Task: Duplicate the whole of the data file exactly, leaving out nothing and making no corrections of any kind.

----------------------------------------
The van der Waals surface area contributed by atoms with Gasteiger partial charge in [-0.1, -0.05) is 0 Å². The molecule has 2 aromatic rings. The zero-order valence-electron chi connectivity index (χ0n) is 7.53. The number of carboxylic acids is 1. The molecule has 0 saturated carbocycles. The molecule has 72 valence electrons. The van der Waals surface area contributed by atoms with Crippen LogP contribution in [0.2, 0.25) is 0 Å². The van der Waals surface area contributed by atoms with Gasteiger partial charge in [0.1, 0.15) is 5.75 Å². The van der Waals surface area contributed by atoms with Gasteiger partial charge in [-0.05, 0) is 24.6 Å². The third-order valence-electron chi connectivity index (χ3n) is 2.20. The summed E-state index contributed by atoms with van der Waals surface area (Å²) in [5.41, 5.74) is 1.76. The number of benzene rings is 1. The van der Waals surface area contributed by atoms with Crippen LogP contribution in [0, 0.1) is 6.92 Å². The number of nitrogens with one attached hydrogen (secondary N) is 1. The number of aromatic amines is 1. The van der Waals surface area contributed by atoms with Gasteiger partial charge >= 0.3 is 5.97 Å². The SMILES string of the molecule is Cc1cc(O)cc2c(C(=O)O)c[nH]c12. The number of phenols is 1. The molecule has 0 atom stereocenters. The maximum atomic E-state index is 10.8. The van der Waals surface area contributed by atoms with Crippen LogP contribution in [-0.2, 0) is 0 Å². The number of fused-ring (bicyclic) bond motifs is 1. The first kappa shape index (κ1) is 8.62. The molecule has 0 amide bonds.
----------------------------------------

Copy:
The van der Waals surface area contributed by atoms with Gasteiger partial charge in [-0.1, -0.05) is 0 Å². The molecule has 2 aromatic rings. The zero-order valence-electron chi connectivity index (χ0n) is 7.53. The number of carboxylic acids is 1. The molecule has 0 saturated carbocycles. The molecule has 72 valence electrons. The van der Waals surface area contributed by atoms with Crippen LogP contribution in [0.2, 0.25) is 0 Å². The van der Waals surface area contributed by atoms with Gasteiger partial charge in [0.1, 0.15) is 5.75 Å². The van der Waals surface area contributed by atoms with Gasteiger partial charge in [-0.05, 0) is 24.6 Å². The third-order valence-electron chi connectivity index (χ3n) is 2.20. The summed E-state index contributed by atoms with van der Waals surface area (Å²) in [5.41, 5.74) is 1.76. The number of benzene rings is 1. The van der Waals surface area contributed by atoms with Crippen LogP contribution in [0, 0.1) is 6.92 Å². The number of nitrogens with one attached hydrogen (secondary N) is 1. The number of aromatic amines is 1. The van der Waals surface area contributed by atoms with Gasteiger partial charge >= 0.3 is 5.97 Å². The SMILES string of the molecule is Cc1cc(O)cc2c(C(=O)O)c[nH]c12. The number of phenols is 1. The molecule has 0 atom stereocenters. The maximum atomic E-state index is 10.8. The van der Waals surface area contributed by atoms with Crippen LogP contribution in [-0.2, 0) is 0 Å². The number of fused-ring (bicyclic) bond motifs is 1. The first kappa shape index (κ1) is 8.62. The molecule has 0 amide bonds.